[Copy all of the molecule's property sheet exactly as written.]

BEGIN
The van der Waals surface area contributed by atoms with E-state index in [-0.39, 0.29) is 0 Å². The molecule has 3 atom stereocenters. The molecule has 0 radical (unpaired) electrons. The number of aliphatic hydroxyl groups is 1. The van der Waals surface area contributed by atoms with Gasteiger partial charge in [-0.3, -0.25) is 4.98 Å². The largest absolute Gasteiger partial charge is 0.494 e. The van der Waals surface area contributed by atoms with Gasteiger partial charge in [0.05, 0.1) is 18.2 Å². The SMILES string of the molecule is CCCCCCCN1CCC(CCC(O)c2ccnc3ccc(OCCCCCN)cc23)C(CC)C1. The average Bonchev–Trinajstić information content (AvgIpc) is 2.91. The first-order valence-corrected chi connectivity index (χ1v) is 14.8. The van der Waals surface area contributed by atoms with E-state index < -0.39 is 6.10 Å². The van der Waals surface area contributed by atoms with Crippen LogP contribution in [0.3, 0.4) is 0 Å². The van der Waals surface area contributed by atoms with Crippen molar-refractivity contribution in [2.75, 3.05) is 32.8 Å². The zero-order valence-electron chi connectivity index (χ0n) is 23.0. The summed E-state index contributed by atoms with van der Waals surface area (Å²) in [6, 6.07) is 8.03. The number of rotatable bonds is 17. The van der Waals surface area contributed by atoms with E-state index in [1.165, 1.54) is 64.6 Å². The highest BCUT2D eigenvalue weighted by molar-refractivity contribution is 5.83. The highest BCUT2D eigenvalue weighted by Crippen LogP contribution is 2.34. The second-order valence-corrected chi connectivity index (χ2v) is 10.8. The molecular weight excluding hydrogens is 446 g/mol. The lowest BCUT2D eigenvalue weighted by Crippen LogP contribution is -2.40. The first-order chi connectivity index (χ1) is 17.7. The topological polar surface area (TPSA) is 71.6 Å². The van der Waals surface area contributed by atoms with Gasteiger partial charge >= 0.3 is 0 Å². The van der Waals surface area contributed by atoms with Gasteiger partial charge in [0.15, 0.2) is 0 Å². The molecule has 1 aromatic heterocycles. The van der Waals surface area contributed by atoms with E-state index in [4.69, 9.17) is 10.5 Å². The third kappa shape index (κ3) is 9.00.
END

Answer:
The van der Waals surface area contributed by atoms with E-state index in [-0.39, 0.29) is 0 Å². The molecule has 3 atom stereocenters. The molecule has 0 radical (unpaired) electrons. The number of aliphatic hydroxyl groups is 1. The van der Waals surface area contributed by atoms with Gasteiger partial charge in [-0.3, -0.25) is 4.98 Å². The largest absolute Gasteiger partial charge is 0.494 e. The van der Waals surface area contributed by atoms with Gasteiger partial charge in [0.05, 0.1) is 18.2 Å². The SMILES string of the molecule is CCCCCCCN1CCC(CCC(O)c2ccnc3ccc(OCCCCCN)cc23)C(CC)C1. The average Bonchev–Trinajstić information content (AvgIpc) is 2.91. The first-order valence-corrected chi connectivity index (χ1v) is 14.8. The van der Waals surface area contributed by atoms with E-state index < -0.39 is 6.10 Å². The van der Waals surface area contributed by atoms with Crippen LogP contribution in [0.3, 0.4) is 0 Å². The van der Waals surface area contributed by atoms with Crippen molar-refractivity contribution in [2.75, 3.05) is 32.8 Å². The zero-order valence-electron chi connectivity index (χ0n) is 23.0. The summed E-state index contributed by atoms with van der Waals surface area (Å²) in [6, 6.07) is 8.03. The number of rotatable bonds is 17. The van der Waals surface area contributed by atoms with E-state index in [1.165, 1.54) is 64.6 Å². The highest BCUT2D eigenvalue weighted by molar-refractivity contribution is 5.83. The highest BCUT2D eigenvalue weighted by Crippen LogP contribution is 2.34. The second-order valence-corrected chi connectivity index (χ2v) is 10.8. The molecular weight excluding hydrogens is 446 g/mol. The lowest BCUT2D eigenvalue weighted by Crippen LogP contribution is -2.40. The first-order chi connectivity index (χ1) is 17.7. The topological polar surface area (TPSA) is 71.6 Å². The van der Waals surface area contributed by atoms with Gasteiger partial charge >= 0.3 is 0 Å². The van der Waals surface area contributed by atoms with Gasteiger partial charge in [0.15, 0.2) is 0 Å². The molecule has 1 aromatic heterocycles. The van der Waals surface area contributed by atoms with E-state index in [4.69, 9.17) is 10.5 Å². The third kappa shape index (κ3) is 9.00.